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July/August 2007

Discover more articles from this issue.

Freedom Challenge

When our Founding Fathers wrote the Constitution, they designed a government that, at the time, was a unique government. Since that time, it has...

The Revolutionary

Scholars have long argued the extent of Luther's influence on the outbreak of revolution among the German peasants in 1524-1525. Those who would give him...

The Theocons: Secular America Under Siege

The theme of this book is the rise of public religiosity that has been orchestrated by a small group of "theoconservative" intellectuals. It is Mr....

Obedience to a Higher Law

Over the years in our struggle for liberation in South Africa we learned one very important lesson, and that is that when people of different races and...

A Necessary Conversation

Religious liberty is more than the freedom to believe. It is also the freedom to let believe. Religious liberty is more than the freedom to evangelize....

Affirming Freedom

The Sixth World Congress organized by the International Religious Liberty Association was its first world congress organized in Africa, and the biggest...

The Right to Freedom of Expression

According to United States District Court Judge Norman Mordue, the Liverpool Central School District in Upstate, New York, violated fourth grader...

The Devils and Religious Expression

Cathy Raddi is a live-and-let-live kind of woman. Shy, she doesn't like to make waves. She's a turn-the-other-cheek Christian. After all, that's what...

Matters of Faith

What is faith? What is religion? These questions are not as easily answered as you think. Faith—Jesus told His disciples that there would not be...

Magazine Archive »

Published in the July/August 2007 Magazine
by Alex Bates

When our Founding Fathers wrote the Constitution, they designed a government that, at the time, was a unique government. Since that time, it has served as an example for nations across the globe. This new government set a definite boundary line of jurisdiction which the government itself was not to cross. However, over the course of the history of our nation, our government has increasingly crossed these lines of jurisdiction. With freedom comes the challenge of protecting those liberties that have been provided for in the Constitution. James Madison echoed this idea when he stated: "In framing a government . . . you must first enable the government to control the governed; and in the next place oblige it to control itself." But how are we to protect our rights from a government that has authority over us?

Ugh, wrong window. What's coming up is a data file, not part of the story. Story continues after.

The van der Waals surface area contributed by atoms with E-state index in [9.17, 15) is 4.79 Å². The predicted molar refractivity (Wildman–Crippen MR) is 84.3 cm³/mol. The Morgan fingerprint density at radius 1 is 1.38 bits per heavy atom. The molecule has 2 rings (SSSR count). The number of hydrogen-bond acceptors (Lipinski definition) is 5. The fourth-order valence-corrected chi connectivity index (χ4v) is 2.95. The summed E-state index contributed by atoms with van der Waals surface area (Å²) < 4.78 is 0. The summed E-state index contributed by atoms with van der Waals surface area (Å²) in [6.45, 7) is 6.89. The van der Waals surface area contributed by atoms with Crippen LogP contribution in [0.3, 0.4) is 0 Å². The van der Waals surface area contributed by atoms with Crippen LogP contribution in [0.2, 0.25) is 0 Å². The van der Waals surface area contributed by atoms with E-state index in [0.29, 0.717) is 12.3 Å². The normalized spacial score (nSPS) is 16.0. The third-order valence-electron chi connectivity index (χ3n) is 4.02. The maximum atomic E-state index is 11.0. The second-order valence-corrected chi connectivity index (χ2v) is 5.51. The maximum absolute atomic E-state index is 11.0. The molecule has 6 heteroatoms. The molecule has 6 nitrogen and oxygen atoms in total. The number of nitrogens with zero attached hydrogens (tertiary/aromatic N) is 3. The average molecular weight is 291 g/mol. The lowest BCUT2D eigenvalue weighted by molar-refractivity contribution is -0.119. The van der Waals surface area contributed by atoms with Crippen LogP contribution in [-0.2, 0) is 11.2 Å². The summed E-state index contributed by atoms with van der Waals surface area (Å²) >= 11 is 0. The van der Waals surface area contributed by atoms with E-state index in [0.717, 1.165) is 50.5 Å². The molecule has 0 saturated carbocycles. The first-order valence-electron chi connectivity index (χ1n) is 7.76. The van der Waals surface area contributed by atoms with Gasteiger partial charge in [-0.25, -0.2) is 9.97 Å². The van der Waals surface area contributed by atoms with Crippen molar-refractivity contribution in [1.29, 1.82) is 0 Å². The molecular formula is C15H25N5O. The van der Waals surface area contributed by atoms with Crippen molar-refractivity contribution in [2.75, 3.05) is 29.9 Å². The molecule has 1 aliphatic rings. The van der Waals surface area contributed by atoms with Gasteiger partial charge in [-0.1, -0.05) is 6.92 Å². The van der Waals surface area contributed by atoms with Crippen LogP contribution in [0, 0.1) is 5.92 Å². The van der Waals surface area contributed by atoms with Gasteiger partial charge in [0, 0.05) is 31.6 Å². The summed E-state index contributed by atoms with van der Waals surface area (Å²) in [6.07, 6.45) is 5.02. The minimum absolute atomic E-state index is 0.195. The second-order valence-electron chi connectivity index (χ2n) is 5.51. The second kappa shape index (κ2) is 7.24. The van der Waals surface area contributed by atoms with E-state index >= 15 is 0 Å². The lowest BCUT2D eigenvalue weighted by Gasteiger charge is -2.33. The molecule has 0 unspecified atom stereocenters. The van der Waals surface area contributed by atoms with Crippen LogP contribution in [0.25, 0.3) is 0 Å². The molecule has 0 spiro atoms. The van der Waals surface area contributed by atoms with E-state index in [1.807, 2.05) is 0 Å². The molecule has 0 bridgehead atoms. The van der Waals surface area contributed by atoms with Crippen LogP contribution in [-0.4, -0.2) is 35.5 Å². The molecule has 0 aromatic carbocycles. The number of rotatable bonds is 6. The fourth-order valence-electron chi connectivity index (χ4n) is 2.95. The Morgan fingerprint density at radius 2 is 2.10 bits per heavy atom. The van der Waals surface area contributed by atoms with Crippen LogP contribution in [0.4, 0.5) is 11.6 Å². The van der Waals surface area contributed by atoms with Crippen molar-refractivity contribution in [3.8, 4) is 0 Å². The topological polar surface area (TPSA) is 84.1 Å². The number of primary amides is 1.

One of the great things about our Constitution is that it provides us with a variety of options if the government steps outside of its jurisdiction. We have the option of calling or writing to our representatives and addressing the issues with them personally. We are also given the right to lead protests against legislation that is outside of the government's jurisdiction. We are even allowed to go so far as to remove those in office and elect to office those candidates who will better uphold our rights and freedoms and not step outside of the government's authority. Under the Constitution, we are allowed and even exhorted to use any combination of these methods in heeding freedom's challenge to protect the God-given rights that have been so effectively set forth in our Constitution.

Before one can exercise his Consti-tutional rights, however, he must first know what they consist of. We must know to what extent the government's powers extend, and where our rights lie. This is accomplished through a thorough study of the Constitution itself. John Jay, the first chief justice of the Supreme Court, said that "every member of the State ought diligently to read and study the constitution of his country." But studying the Constitution for ourselves is not enough; we must instruct our descendants as well, for they are the next presidents, senators, representatives, and justices. In order to protect the rights set forth in the Constitution, we must educate ourselves and our posterity of its contents.

Alexander Hamilton said that the reason government is instituted at all is that "men will not conform to the dictates of reason and justice, without constraint." Our form of government is a fine balance of governmental restraint and self-government. If we lack self-government, the outside authorities will lay a heavier hand on our liberties and rights. Thus, the more we govern ourselves and our passions, the less the government will impose restraints in our place. Self-government is essential for our form of government to survive and work according to the plan set forth in the Constitution.

This is the challenge that comes with being the proprietor of the liberties outlined in the Constitution and the Bill of Rights. It is our responsibility to guard and protect those liberties that we have been guaranteed. The Constitution provides us with, and even exhorts us to use, those solutions outlined for upholding these liberties. However, we cannot use these methods unless we know what they are, and this can be achieved only through the study of our Constitution. Finally, our system of government is effective only if we govern ourselves and ensure that we are living according to the dictates of reason and justice. Freedom is challenging us—the possessors of these liberties outlined in the Constitution—to protect them for ourselves and our posterity by following the methods provided in the Constitution, educating ourselves and our descendants regarding the Constitution, and by upholding the system of government through self-restraints of our passions. Will you heed freedom's challenge?

Alex Bates (17) is a homeschooled junior in high school. He lives in Dothan, Alabama, with his parents and three siblings.

Author: Alex Bates

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